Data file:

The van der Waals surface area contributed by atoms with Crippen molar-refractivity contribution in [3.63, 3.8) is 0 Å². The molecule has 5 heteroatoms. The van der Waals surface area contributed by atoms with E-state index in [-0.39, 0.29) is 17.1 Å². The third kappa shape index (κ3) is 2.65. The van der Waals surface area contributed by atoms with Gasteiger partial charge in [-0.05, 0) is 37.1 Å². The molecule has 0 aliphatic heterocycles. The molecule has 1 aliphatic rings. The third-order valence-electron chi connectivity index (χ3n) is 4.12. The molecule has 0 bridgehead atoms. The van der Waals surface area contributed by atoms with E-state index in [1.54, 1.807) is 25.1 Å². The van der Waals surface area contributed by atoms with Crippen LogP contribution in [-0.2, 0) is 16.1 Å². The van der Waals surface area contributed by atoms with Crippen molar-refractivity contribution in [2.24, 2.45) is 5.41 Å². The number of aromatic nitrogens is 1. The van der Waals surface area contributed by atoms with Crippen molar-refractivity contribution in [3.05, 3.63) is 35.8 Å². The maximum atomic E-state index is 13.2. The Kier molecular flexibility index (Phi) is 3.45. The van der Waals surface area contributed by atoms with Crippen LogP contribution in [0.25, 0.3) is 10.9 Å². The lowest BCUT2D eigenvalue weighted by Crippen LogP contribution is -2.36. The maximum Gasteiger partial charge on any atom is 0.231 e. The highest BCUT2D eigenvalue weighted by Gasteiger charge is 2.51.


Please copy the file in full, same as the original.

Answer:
The van der Waals surface area contributed by atoms with Crippen molar-refractivity contribution in [3.63, 3.8) is 0 Å². The molecule has 5 heteroatoms. The van der Waals surface area contributed by atoms with E-state index in [-0.39, 0.29) is 17.1 Å². The third kappa shape index (κ3) is 2.65. The van der Waals surface area contributed by atoms with Gasteiger partial charge in [-0.05, 0) is 37.1 Å². The molecule has 0 aliphatic heterocycles. The molecule has 1 aliphatic rings. The third-order valence-electron chi connectivity index (χ3n) is 4.12. The molecule has 0 bridgehead atoms. The van der Waals surface area contributed by atoms with E-state index in [1.54, 1.807) is 25.1 Å². The van der Waals surface area contributed by atoms with Crippen LogP contribution in [-0.2, 0) is 16.1 Å². The van der Waals surface area contributed by atoms with Crippen molar-refractivity contribution in [2.24, 2.45) is 5.41 Å². The number of aromatic nitrogens is 1. The van der Waals surface area contributed by atoms with Crippen molar-refractivity contribution in [3.05, 3.63) is 35.8 Å². The maximum atomic E-state index is 13.2. The Kier molecular flexibility index (Phi) is 3.45. The van der Waals surface area contributed by atoms with Crippen LogP contribution in [0.25, 0.3) is 10.9 Å². The lowest BCUT2D eigenvalue weighted by Crippen LogP contribution is -2.36. The maximum Gasteiger partial charge on any atom is 0.231 e. The highest BCUT2D eigenvalue weighted by Gasteiger charge is 2.51.